A control structure specifies the flow of control in a program. Analyzing certain parameters and conditions determines the flow direction of a program. Control structures make it easier to understand a flow of logic when developing algorithms or writing programs. There are three basic types of control structures:
Sequential logic: The flow of a program executes in a specific order without skipping, jumping, or switching to another block of code.
Selection logic: A condition determines whether a block of code gets executed or skipped. Common examples include if and else-if.
Iteration logic: A block of code repeats a fixed number of times to achieve the desired result. Common examples include for and while loop.
3. Data structures
A data structure provides an effective way to store and retrieve data. There are various data structures that computer programmers can use to complete tasks and run applications. These are some commonly used data structures:
Arrays: Arrays organize data by storing similar elements together and using contiguous memory allocation. You can use arrays to store an ordered list of items.
Stacks: Stacks are linear structures that follow a last-in, first-out (LIFO) order for executing operations. You can use stacks to store data that get processed in a specific order.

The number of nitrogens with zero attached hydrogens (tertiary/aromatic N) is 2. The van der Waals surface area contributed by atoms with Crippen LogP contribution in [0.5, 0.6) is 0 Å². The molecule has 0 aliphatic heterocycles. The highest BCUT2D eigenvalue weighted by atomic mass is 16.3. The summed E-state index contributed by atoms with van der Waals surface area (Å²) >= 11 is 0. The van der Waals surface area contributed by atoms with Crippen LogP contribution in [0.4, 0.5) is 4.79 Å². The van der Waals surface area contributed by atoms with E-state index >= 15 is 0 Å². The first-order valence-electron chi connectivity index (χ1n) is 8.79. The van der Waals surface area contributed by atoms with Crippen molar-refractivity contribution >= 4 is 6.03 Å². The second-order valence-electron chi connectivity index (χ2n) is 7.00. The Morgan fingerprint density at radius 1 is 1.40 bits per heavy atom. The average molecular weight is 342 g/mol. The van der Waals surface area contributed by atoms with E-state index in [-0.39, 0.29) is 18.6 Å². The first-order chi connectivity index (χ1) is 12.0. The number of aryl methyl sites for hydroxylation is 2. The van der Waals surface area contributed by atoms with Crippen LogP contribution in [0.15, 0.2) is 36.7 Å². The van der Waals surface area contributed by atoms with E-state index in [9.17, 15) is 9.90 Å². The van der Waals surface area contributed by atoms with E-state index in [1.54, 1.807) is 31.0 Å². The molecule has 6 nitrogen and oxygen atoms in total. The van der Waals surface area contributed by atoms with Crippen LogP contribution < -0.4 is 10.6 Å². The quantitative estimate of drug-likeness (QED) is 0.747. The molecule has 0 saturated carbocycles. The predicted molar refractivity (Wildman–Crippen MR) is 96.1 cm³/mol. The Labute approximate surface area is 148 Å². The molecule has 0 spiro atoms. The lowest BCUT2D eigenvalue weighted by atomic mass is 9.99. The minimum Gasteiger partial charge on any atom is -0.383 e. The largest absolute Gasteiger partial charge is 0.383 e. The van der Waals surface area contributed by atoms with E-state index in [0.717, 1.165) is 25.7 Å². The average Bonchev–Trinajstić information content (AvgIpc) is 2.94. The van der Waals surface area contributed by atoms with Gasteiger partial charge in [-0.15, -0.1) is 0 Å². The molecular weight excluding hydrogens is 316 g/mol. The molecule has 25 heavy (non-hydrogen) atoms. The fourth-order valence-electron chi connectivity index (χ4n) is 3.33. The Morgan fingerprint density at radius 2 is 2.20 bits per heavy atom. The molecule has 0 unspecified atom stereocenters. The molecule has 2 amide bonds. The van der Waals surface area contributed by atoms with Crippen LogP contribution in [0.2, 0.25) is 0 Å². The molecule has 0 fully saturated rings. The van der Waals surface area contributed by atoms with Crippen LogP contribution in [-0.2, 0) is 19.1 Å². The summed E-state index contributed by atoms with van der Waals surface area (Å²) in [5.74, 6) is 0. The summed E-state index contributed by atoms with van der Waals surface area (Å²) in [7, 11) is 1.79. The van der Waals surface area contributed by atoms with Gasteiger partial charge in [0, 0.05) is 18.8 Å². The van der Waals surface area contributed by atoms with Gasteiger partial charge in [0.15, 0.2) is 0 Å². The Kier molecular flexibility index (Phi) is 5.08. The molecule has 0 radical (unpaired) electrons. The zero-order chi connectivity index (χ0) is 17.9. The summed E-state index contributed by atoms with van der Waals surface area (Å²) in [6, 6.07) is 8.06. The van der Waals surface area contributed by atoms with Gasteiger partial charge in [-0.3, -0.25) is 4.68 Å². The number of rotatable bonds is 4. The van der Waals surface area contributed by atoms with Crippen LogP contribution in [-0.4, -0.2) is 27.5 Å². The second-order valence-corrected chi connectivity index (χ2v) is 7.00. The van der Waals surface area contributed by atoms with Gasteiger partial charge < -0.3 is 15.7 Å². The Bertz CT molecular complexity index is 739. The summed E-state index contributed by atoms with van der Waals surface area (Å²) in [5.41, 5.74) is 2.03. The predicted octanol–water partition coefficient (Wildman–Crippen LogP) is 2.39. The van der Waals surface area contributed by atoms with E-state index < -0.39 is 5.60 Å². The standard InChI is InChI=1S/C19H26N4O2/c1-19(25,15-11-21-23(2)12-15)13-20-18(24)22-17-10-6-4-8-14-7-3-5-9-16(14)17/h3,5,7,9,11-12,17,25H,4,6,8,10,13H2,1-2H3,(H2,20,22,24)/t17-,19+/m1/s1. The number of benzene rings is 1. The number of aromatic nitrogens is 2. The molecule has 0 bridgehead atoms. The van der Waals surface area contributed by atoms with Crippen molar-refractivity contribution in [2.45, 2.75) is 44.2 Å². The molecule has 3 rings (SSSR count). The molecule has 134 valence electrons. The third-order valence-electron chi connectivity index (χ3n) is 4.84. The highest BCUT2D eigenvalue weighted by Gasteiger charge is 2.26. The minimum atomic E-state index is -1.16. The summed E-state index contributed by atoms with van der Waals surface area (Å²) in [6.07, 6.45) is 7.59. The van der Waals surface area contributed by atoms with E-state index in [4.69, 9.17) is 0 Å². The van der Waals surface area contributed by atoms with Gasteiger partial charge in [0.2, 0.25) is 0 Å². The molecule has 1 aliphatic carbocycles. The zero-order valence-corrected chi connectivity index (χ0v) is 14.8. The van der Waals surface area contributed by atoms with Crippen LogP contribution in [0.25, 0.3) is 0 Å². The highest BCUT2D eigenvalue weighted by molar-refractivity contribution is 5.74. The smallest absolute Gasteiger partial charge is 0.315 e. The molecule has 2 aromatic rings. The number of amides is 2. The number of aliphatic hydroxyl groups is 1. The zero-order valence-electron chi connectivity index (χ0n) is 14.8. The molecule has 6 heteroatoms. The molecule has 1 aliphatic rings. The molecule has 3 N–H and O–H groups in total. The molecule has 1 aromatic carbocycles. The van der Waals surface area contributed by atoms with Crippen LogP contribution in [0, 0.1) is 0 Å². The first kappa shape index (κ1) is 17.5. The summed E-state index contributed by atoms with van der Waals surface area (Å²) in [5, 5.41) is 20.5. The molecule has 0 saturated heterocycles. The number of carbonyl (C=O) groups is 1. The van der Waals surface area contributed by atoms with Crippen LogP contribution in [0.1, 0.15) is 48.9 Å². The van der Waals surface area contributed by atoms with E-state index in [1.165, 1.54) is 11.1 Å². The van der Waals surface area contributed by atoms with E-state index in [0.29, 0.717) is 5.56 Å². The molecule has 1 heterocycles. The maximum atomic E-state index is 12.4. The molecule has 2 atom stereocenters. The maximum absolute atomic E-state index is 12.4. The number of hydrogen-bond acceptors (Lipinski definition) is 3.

Queues: The queue is a linear structure that follows a first-in, first-out (FIFO) order for executing operations. You can use queues to store data that don't require immediate processing.
Linked lists: Linked lists are linear data structures that use pointers to link elements instead of contiguous memory locations. You can use them to implement stacks, queues, and graphs.
Binary trees: Binary trees are non-linear structures containing nodes that have two possible values or directions. You can use binary trees to represent hierarchy and determine structural relationships in data.
Graphs: Graphs contain nodes and edges connected to one another. You can use these data structures to study maps, resource allocation in operating systems, and social media networks.
Hash-tables: Hash-tables, also known as maps, store key-value pairs. You can retrieve the value in the hash table by specifying its key where a key can store multiple values.
4. Object-oriented programming